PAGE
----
scavenging dead fish but also consuming acorns

that float on the water surface in the fall. Turtles that

eat both animal prey and plants as adults and juveniles

include common snapping turtles, box turtles, painted

turtles, and spotted turtles. Box turtles eat slugs, carrion,

fruits, berries, and leafy plants. The estuarine

diamondback terrapin specializes on snails and clams.

How do they reproduce (life cycle)?

Adults of most species (e.g., painted turtles, cooters,

sliders) engage in elaborate courtship rituals, although

some, such as mud and musk turtles, have relatively

simple mating rituals. Fertilization is internal. Females

of small species lay one to ten eggs, mediumsized

females lay ten to 30 eggs, snapping turtles can

lay 75 eggs, and sea turtles can lay up to 200 eggs

in each nest. Sea turtle females may deposit several

clutches in a single season but most turtles will

lay only one clutch in a year. Many will skip years

between reproduction depending on food resources in

previous years.

Most species in North America lay eggs in late spring

and embryos develop within the eggs for about 60 to

90 days. Hatchlings of some species emerge immediately

from the nest once they hatch from the egg.

However, hatchings of other species (often painted

turtles, chicken turtles, and red-bellied cooters)

remain in the nest after hatching, sometimes over an

entire winter, to emerge the following spring at a presumably

more favorable time. Hatchlings of painted

turtles in the north are able tolerate subzero temperatures

and being partially frozen. Hatchlings of sea

turtles are well known for their synchronous hatching

and mad dash for the sea, usually in August or

September of the same year the eggs were laid. Other

species that do not overwinter in the nest include

snapping turtles, musk turtles, and bog turtles.

How long do they live?

Turtles live long lives. The oldest documented is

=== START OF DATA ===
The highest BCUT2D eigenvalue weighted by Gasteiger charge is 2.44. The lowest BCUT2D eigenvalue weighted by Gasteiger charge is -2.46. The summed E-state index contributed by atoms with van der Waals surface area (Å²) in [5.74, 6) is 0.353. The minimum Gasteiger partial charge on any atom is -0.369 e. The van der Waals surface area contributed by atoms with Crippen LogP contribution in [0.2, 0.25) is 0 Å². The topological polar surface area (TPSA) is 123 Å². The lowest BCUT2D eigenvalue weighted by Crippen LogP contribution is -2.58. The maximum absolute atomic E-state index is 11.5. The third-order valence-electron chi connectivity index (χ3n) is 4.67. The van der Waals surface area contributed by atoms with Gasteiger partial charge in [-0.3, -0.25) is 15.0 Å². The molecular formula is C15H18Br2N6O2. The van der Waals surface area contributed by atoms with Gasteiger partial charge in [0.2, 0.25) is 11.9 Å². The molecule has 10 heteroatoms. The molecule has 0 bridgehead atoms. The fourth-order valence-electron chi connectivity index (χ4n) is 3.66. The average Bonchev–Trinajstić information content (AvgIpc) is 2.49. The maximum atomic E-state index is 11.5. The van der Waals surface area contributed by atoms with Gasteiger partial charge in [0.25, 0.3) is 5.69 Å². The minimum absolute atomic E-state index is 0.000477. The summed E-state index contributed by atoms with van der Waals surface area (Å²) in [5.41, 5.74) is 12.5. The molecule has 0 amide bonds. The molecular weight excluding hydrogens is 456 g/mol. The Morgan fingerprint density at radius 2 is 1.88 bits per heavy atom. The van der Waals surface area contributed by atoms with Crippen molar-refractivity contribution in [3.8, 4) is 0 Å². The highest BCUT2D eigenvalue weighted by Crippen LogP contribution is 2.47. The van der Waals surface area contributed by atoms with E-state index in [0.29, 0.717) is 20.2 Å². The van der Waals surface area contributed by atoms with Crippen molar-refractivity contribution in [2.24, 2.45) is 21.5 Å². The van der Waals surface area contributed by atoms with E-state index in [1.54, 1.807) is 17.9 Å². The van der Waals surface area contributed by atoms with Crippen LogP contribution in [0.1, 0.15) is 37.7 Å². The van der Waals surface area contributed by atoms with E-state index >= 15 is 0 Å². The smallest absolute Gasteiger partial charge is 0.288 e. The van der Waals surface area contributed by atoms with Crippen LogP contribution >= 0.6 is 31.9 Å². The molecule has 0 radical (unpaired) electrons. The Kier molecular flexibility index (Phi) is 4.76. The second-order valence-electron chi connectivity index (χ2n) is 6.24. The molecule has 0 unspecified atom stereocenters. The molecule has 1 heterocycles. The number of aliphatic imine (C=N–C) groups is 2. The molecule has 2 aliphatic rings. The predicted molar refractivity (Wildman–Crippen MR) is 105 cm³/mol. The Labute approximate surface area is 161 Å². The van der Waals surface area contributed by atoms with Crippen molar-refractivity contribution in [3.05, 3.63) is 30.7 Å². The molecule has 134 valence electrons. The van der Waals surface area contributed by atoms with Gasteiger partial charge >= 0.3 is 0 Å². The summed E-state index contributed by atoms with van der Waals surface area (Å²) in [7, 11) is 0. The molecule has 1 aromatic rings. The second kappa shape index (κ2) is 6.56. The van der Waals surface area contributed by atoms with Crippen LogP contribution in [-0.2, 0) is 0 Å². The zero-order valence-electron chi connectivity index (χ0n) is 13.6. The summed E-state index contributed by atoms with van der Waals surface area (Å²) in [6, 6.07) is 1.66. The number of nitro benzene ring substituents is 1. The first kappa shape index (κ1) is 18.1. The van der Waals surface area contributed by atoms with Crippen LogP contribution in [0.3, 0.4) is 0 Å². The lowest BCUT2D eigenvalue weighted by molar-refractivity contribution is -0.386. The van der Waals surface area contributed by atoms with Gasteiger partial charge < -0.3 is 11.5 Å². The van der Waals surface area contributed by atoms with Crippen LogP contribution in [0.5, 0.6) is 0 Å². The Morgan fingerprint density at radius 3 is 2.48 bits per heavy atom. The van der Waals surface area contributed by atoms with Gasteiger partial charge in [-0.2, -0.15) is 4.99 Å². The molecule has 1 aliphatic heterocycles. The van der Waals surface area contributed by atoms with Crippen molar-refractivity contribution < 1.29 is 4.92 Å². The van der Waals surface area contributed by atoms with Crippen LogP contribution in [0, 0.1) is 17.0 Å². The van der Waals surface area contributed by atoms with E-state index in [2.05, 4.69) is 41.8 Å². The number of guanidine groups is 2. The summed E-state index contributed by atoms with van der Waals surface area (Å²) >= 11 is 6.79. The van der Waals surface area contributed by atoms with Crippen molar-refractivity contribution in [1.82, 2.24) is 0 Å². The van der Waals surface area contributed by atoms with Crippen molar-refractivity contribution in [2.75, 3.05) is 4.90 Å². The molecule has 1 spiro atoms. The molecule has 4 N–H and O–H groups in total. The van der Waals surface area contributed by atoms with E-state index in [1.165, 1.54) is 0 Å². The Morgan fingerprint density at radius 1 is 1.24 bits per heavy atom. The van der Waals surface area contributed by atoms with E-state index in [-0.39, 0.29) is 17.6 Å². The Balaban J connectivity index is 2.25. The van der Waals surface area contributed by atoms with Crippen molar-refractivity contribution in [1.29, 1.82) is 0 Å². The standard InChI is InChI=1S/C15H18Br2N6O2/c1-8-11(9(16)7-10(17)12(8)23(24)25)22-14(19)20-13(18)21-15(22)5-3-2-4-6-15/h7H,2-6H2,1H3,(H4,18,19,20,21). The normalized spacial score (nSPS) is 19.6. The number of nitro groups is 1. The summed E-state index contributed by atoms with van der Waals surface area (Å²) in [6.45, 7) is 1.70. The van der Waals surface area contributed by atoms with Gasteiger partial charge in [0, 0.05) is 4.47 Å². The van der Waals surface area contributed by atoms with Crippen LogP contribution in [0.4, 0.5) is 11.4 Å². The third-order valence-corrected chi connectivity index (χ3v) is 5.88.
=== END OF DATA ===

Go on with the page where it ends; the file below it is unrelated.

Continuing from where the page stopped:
an Aldabra tortoise caught as an adult and held in

captivity for 152 years until its accidental death.

Documented ages for eastern box turtles are over 100

years in the wild, and up to 75 years for Blanding's

turtles and 60 years for alligator snapping turtles and

wood turtles. Most species of freshwater

turtles live for at least several


Turtles grow rapidly as juveniles

until they reach reproductive

maturity. Growth


then slows down, although individuals are capable

of growing each year until they die. One can often

determine the age of a juvenile turtle by counting the

growth rings (annuli) on the shell, similar to looking

at rings on a tree trunk. Turtles of all species, however,

exhibit years of no or limited growth, especially

once they reach maturity. The growth rings on older

individuals are too close together to count, thus this

method is accurate only for the first four to five years

of growth, but occasionally more in some species.

Distribution and Diversity

Turtles occur in temperate and

tropical regions on all continents

except Antarctica

and in all the major oceans.

Tortoises and freshwater

turtles are found in seven major regions of the world.

Ordered by species richness, they include: Asia (90),

South America (61), North America (48), Africa (45),

Meso-America (35), Australia (26), and the Mediterranean

Region (10). Some species occur in more

than one region and are thus counted more than once.

Centers of biodiversity for turtles are in Southeastern

Asia, the Southeastern United States, Central America,

the Amazon Basin, and Eastern Australia.

Most species in North America occur in the Southeastern

states from east-central Texas eastward to

the Atlantic states, with several species extending

their ranges well into New England and southern

Canada. Tortoises inhabit deserts of the Southwest

and dry, sandy areas of the Southeast from southern

South Carolina to the northern edge of the Florida

Everglades. Most of the freshwater pond and river

turtles occur in the eastern and midwestern portions

of the continent with two species reaching the West

Coast. Mud and musk turtles occur primarily in the

Southeast and extend into Central America. Soft-shell

turtles are primarily found in the Southeast and Midwest,

but occur up the Rio Grande into New Mexico

and have been introduced into the lower Colorado

River. The diamondback terrapin occurs only in salt

marshes along the Gulf and Atlantic coasts from near

Corpus Christi, Texas, to Cape Cod, Massachusetts.

Sea turtles occur along the Atlantic Coast as far north

as New England, although the leatherback has been

seen as far north as Nova Scotia. Sea turtles seldom

occur along the rocky Pacific Coast except in Baja


Where do they live?

Different habitats support different species of turtles.